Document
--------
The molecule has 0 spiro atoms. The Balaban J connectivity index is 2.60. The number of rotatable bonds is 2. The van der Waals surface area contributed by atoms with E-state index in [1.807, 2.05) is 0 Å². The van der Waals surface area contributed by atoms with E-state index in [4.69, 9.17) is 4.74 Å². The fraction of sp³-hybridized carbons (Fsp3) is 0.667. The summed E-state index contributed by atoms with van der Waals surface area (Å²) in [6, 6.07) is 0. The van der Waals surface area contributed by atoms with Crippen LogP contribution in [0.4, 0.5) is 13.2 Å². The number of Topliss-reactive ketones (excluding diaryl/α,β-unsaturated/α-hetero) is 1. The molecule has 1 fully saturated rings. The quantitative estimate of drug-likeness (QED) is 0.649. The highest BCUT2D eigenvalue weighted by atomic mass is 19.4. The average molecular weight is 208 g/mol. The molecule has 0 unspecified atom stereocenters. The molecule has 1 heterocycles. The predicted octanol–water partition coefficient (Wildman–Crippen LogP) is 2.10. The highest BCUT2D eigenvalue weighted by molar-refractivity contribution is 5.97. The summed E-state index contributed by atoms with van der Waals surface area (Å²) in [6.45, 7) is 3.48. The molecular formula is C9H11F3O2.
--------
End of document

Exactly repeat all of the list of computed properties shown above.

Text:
The molecule has 0 spiro atoms. The Balaban J connectivity index is 2.60. The number of rotatable bonds is 2. The van der Waals surface area contributed by atoms with E-state index in [1.807, 2.05) is 0 Å². The van der Waals surface area contributed by atoms with E-state index in [4.69, 9.17) is 4.74 Å². The fraction of sp³-hybridized carbons (Fsp3) is 0.667. The summed E-state index contributed by atoms with van der Waals surface area (Å²) in [6, 6.07) is 0. The van der Waals surface area contributed by atoms with Crippen LogP contribution in [0.4, 0.5) is 13.2 Å². The number of Topliss-reactive ketones (excluding diaryl/α,β-unsaturated/α-hetero) is 1. The molecule has 1 fully saturated rings. The quantitative estimate of drug-likeness (QED) is 0.649. The highest BCUT2D eigenvalue weighted by atomic mass is 19.4. The average molecular weight is 208 g/mol. The molecule has 0 unspecified atom stereocenters. The molecule has 1 heterocycles. The predicted octanol–water partition coefficient (Wildman–Crippen LogP) is 2.10. The highest BCUT2D eigenvalue weighted by molar-refractivity contribution is 5.97. The summed E-state index contributed by atoms with van der Waals surface area (Å²) in [6.45, 7) is 3.48. The molecular formula is C9H11F3O2.